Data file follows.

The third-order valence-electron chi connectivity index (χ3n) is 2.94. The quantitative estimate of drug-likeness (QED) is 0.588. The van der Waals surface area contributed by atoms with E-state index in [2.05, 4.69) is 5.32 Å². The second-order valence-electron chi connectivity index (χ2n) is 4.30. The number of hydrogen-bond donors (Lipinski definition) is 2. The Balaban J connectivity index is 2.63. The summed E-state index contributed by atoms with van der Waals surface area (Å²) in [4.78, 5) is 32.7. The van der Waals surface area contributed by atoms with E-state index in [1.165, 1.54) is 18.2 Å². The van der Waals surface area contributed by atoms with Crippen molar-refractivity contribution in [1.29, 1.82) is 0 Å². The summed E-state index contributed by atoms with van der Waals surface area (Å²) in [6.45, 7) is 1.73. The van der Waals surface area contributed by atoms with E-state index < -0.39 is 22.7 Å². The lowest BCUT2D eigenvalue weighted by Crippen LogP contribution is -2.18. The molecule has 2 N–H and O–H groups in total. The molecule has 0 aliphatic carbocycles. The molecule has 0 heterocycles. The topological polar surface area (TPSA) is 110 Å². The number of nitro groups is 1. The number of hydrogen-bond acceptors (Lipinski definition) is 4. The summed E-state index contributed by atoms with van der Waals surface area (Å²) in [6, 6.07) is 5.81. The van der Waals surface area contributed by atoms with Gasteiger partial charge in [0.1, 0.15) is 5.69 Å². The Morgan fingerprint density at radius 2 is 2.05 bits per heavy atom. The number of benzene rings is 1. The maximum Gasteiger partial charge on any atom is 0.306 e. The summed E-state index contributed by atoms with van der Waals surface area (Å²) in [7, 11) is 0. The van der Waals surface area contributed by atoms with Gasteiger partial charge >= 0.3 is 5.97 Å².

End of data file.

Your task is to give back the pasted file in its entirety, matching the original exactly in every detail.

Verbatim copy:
The third-order valence-electron chi connectivity index (χ3n) is 2.94. The quantitative estimate of drug-likeness (QED) is 0.588. The van der Waals surface area contributed by atoms with E-state index in [2.05, 4.69) is 5.32 Å². The second-order valence-electron chi connectivity index (χ2n) is 4.30. The number of hydrogen-bond donors (Lipinski definition) is 2. The Balaban J connectivity index is 2.63. The summed E-state index contributed by atoms with van der Waals surface area (Å²) in [4.78, 5) is 32.7. The van der Waals surface area contributed by atoms with E-state index in [1.165, 1.54) is 18.2 Å². The van der Waals surface area contributed by atoms with Crippen molar-refractivity contribution in [1.29, 1.82) is 0 Å². The summed E-state index contributed by atoms with van der Waals surface area (Å²) in [6.45, 7) is 1.73. The van der Waals surface area contributed by atoms with E-state index < -0.39 is 22.7 Å². The lowest BCUT2D eigenvalue weighted by Crippen LogP contribution is -2.18. The molecule has 2 N–H and O–H groups in total. The molecule has 0 aliphatic carbocycles. The molecule has 0 heterocycles. The topological polar surface area (TPSA) is 110 Å². The number of nitro groups is 1. The number of hydrogen-bond acceptors (Lipinski definition) is 4. The summed E-state index contributed by atoms with van der Waals surface area (Å²) in [6, 6.07) is 5.81. The van der Waals surface area contributed by atoms with Gasteiger partial charge in [0.1, 0.15) is 5.69 Å². The Morgan fingerprint density at radius 2 is 2.05 bits per heavy atom. The number of benzene rings is 1. The maximum Gasteiger partial charge on any atom is 0.306 e. The summed E-state index contributed by atoms with van der Waals surface area (Å²) in [7, 11) is 0. The van der Waals surface area contributed by atoms with Gasteiger partial charge >= 0.3 is 5.97 Å².